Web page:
When maps are complete, show several maps from the teacher workspace using a projector. Ask teams to describe their maps and the thinking behind them. After discussion, ask students to refine their maps based on what they learned from their peers.

The Seeing Reason space below represents one team's investigation in this project. The map you see is functional. You can roll over the arrows to read relationships between factors, and double-click on factors and arrows to read the team's descriptions.

Project Name:  Ecology Explorers: Overlapping Habitats (Click here to set up this project in your workspace)
Question: What happens when human and animal habitats overlap?

Explore an interactive demo.

Ecology Explorers

Have students write about their findings in their science journals and consider some initial answers to the Unit Question, How can people and animals coexist?

Review Research and Presentation Guidelines
Return to the Webquest and review the required tasks. Discuss the research and presentation assignment with the class, and teach necessary research skills, such as taking notes and citing references. Review the research paper outline and scoring guide to clarify expectations. Supply appropriate resources. You may need to help students locate specific statistics and other “buried” content in lengthy reports and understand how to read charts and tables. Encourage students to include interviews with people they may have contacted for information or opinions, such as ranchers, logging or mining company spokespeople, government officials, environmental groups, and people representing state wildlife organizations. Identify the audience for which each team is writing and/or presenting.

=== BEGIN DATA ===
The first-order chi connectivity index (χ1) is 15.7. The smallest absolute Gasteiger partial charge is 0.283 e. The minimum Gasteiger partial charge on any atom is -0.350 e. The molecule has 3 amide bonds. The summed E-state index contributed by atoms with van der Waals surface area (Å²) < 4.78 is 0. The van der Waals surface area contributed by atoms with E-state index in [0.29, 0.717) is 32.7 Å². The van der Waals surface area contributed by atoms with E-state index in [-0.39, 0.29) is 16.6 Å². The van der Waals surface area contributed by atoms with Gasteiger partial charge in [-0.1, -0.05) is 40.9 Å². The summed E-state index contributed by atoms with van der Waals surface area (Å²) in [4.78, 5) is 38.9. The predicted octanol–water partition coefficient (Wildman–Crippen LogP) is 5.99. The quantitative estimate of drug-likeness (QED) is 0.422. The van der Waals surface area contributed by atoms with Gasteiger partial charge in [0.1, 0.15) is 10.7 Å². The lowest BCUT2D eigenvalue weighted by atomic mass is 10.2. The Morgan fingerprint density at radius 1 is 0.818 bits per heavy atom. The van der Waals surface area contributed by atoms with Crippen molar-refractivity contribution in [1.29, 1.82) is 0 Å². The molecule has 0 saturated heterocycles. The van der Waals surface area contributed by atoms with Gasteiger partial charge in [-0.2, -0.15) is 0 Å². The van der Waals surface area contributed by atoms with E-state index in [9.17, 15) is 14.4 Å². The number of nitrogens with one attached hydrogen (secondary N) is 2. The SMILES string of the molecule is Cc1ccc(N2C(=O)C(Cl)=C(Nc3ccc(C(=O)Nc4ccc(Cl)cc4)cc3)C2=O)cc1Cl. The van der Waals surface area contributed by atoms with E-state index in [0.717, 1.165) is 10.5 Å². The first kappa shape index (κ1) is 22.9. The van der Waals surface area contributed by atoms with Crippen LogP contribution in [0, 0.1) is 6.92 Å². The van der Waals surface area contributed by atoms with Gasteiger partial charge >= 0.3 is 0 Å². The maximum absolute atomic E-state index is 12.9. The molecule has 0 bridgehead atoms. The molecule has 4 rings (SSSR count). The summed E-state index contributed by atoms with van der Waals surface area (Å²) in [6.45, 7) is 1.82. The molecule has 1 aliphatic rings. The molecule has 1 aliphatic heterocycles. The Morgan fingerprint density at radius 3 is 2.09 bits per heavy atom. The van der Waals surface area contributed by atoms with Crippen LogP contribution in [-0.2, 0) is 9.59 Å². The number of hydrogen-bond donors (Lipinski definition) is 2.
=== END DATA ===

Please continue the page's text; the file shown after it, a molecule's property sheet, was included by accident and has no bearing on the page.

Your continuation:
Create Causal Maps and Research Papers